Even after herd immunity is first reached and a reduced risk of disease among unimmunized people is observed, this risk will keep falling if vaccination coverage continues to increase. When vaccine coverage is very high, the risk of disease among those who are non-immune can become similar to those who are truly immune.
For COVID-19, a new disease causing a global pandemic, many vaccines are in development and some are in the early phase of rollout, having demonstrated safety and efficacy against disease. The proportion of the population that must be vaccinated against COVID-19 to begin inducing herd immunity is not known. This is an important area of research and will likely vary according to the community, the vaccine, the populations prioritized for vaccination, and other factors. Herd immunity is an important attribute of vaccines against polio, rotavirus, pneumococcus, Haemophilus influenzae type B, yellow fever, meningococcus and numerous other vaccine preventable diseases.
Click HERE for more information from WHO.
Are vaccines safe for poorer communities?
Any licensed vaccine is rigorously tested across multiple phases of trials before it is approved for use, and regularly reassessed once it is introduced. Scientists are also constantly monitoring information from several sources for any sign that a vaccine may cause health risks.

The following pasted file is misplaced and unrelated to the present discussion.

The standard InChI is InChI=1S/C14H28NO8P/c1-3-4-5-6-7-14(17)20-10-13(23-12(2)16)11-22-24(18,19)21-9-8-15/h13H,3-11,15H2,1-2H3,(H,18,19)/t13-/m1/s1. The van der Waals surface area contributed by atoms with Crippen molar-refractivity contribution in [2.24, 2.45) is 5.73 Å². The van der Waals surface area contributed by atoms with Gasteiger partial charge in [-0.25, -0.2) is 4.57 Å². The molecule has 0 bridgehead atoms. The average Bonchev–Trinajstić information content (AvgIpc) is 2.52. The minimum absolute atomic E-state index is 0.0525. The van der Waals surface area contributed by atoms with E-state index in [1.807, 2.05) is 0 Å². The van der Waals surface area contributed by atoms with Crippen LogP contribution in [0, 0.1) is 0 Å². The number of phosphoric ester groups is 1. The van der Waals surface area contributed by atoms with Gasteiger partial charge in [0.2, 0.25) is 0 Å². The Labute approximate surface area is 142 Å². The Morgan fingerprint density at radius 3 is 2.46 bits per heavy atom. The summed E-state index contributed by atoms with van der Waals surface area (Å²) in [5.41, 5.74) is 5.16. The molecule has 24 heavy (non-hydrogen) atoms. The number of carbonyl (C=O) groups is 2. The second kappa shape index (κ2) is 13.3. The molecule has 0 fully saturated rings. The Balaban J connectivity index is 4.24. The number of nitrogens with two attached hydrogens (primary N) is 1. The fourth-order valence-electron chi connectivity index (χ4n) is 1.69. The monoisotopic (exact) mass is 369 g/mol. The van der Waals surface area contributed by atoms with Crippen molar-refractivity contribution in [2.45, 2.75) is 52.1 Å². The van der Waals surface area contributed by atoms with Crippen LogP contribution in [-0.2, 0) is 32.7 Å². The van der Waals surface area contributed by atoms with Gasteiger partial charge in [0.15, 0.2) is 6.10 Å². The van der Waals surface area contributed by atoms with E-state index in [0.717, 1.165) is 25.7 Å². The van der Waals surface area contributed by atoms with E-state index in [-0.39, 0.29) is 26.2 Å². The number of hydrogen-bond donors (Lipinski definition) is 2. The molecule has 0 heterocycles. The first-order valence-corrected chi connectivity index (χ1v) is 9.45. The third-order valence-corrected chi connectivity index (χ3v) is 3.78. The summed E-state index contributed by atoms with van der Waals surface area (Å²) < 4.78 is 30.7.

Like any medicine, vaccines can cause mild side effects, such as a low-grade fever, or pain or redness at the injection site. Mild reactions go away within a few days on their own. Severe or long-lasting side effects are extremely rare. Vaccines are continually monitored for safety, to detect rare adverse events.
Overall, vaccines are safe for any individual or community and is very necessary for the healthy future of the continent and the world.
VACCINES IN AFRICA
Together with the WHO the world is always striving to improve healthcare and vaccine programs across Africa. Many communities in Africa do not have access to these important resources and so need the help of the rest of the world. During the COVID-19 pandemic it’s even more evident that more needs to be done.
As countries start to receive vaccines and work on rollout, we should do what we can to donate and spread awareness of this crisis. We shouldn’t just have this one week to acknowledge this crisis but it is a good focal point to start.
In South Africa the COVID-19 vaccine rollout has slowly begun and over 2000 health workers have been vaccinated. Mediwell Medical and the Healthcare Workers Heroes Memorial (HCWH Memorial) remembers those healthcare workers who have already left us during the COVID-19 pandemic. We need healthcare workers in Africa and more access for individuals to become healthcare workers.
Dr. Maggie Mojapelo-Mokotedi